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Coastal tribes may soon have more money to move to higher ground in Washington state

The federal government is just a step away from approving relocation money for three Native American coastal tribes in Washington state.

The Hoh Tribe, Quileute Tribe and Quinault Indian Nation are at risk of tsunamis and disastrous flooding. It's a problem that's worsening as climate change advances.

On Wednesday, the U.S. House approved about $3.6 million in new funding to help them relocate to higher ground.

Hoh Tribal Chairwoman Lisa Martinez says this allotment would mean a lot.

"I hate to see the lower village how it is," Martinez says. "Because I used to live down there and my grandmother used to live down there, and there's two homes that nobody lives in. But every year it's just getting eaten away by the high tide, the river and the ocean at the same time."

Martinez says with the funding that's proposed tribal members would be able to install water and sewer infrastructure on the higher ground, to connect to new homes they want to build. She says there has been modest funding so far for homes, but not enough to connect them to infrastructure.

Democratic Congressmember Derek Kilmer has worked to get this in front of Congress. He says the federal government has an obligation to fulfill treaty responsibilities and make sure people aren't put at risk.

“We are appreciative of Representative Kilmer’s continued support of our urgent need to 'Move to Higher Ground' and making the safety of the Quileute people and our neighbors in his district a priority," Quileute Tribal Council Chairman Douglas Woodruff Jr. said in a statement.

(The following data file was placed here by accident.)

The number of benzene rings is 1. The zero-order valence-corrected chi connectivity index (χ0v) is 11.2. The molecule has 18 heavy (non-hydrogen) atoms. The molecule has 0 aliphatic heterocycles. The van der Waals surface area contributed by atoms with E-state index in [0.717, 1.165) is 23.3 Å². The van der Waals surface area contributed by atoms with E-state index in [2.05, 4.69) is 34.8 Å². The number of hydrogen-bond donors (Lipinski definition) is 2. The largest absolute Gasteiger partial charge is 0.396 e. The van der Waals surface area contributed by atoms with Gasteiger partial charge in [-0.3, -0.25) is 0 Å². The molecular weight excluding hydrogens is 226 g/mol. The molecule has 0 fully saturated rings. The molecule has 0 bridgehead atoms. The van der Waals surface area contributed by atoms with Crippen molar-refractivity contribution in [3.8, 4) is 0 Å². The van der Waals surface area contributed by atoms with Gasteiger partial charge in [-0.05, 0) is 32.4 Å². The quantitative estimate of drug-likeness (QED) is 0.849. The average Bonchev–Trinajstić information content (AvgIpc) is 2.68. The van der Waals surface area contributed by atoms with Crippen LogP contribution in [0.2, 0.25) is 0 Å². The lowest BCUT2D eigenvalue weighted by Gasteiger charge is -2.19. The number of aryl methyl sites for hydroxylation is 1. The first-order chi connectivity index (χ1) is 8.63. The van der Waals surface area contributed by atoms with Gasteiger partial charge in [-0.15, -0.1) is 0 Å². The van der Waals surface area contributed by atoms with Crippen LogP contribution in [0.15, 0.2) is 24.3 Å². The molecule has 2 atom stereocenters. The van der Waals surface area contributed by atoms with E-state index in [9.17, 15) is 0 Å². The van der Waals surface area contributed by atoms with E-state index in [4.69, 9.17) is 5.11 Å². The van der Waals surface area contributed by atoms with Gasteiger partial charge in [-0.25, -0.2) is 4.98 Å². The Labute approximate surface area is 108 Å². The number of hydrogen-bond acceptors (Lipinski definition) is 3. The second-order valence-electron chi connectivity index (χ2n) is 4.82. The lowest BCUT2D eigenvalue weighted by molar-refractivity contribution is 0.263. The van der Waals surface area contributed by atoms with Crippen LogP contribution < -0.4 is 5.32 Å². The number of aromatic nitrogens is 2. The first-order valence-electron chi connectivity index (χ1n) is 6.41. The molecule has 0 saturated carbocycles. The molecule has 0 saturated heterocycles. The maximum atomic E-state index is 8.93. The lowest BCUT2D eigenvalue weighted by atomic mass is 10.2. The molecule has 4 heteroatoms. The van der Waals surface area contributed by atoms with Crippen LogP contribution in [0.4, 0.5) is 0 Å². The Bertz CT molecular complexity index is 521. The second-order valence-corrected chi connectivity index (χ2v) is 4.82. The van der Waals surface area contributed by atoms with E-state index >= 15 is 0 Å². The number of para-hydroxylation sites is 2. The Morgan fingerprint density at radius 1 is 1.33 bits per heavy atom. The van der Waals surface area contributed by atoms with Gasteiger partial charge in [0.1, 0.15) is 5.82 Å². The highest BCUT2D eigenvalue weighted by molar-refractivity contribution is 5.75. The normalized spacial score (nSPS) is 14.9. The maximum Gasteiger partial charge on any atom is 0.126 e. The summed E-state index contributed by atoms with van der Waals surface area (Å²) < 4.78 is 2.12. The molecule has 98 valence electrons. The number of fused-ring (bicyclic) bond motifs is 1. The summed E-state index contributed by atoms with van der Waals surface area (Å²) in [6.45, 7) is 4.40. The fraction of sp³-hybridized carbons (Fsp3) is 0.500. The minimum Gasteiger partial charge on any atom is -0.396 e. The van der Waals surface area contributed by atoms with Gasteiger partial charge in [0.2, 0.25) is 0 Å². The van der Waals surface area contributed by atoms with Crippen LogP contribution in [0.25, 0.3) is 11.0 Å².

The President of the Quinault Indian Nation, Guy Capoeman, says “since time immemorial the Quinault people have lived and thrived in the Taholah Village which is along the Quinault River and the Pacific Ocean.”

However, he adds, "because of the threat of increased storm surge, continued riverine flooding due to climate change and threat from a tsunami, the Quinault Indian Nation has made the difficult decision to relocate" to higher ground.

Chairwoman Martinez also cites climate change as an imminent concern, and says she's eager to see the Hoh Tribe's vision for relocation get new federal support. This vision has been underway for decades, at least dating back to the 1990s when the late Chairman Herbert C. Fisher, Jr. advocated for enrolled members to be moved to higher ground.

The flooding around the Hoh village is worsening, coming from the Pacific Ocean on one side and the Hoh River on the other.

Martinez recalls that this last year, "the river changed and went right through the baseball field, which the kids don't access anymore because it's flooded so much that there's raw sewage that has gone through it."

She says it also flooded around their old Tribal center, which they also no longer use, in favor of temporary modular buildings that are out of the flood zone. The Hoh are one of Washington's smallest tribes, with 287 enrolled members — many of whom plan to move up the road.

The proposed relocation funding still needs to pass the Senate and be signed into law by President Biden.

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